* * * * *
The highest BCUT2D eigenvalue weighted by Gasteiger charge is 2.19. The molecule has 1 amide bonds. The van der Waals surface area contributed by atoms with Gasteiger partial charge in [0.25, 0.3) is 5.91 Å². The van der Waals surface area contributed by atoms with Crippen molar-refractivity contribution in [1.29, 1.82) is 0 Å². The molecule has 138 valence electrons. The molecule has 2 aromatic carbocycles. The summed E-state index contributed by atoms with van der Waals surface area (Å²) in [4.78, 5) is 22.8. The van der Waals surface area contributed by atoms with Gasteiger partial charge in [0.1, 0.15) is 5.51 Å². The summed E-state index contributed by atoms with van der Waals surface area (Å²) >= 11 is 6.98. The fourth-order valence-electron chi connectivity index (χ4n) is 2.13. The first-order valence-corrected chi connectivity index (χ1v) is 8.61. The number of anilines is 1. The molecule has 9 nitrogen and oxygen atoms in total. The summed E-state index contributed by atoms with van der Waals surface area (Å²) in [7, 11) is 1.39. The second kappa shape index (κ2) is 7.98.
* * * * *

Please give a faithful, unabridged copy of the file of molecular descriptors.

The highest BCUT2D eigenvalue weighted by Gasteiger charge is 2.19. The molecule has 1 amide bonds. The van der Waals surface area contributed by atoms with Gasteiger partial charge in [0.25, 0.3) is 5.91 Å². The van der Waals surface area contributed by atoms with Crippen molar-refractivity contribution in [1.29, 1.82) is 0 Å². The molecule has 138 valence electrons. The molecule has 2 aromatic carbocycles. The summed E-state index contributed by atoms with van der Waals surface area (Å²) in [4.78, 5) is 22.8. The van der Waals surface area contributed by atoms with Gasteiger partial charge in [0.1, 0.15) is 5.51 Å². The summed E-state index contributed by atoms with van der Waals surface area (Å²) >= 11 is 6.98. The fourth-order valence-electron chi connectivity index (χ4n) is 2.13. The first-order valence-corrected chi connectivity index (χ1v) is 8.61. The number of anilines is 1. The molecule has 9 nitrogen and oxygen atoms in total. The summed E-state index contributed by atoms with van der Waals surface area (Å²) in [7, 11) is 1.39. The second kappa shape index (κ2) is 7.98.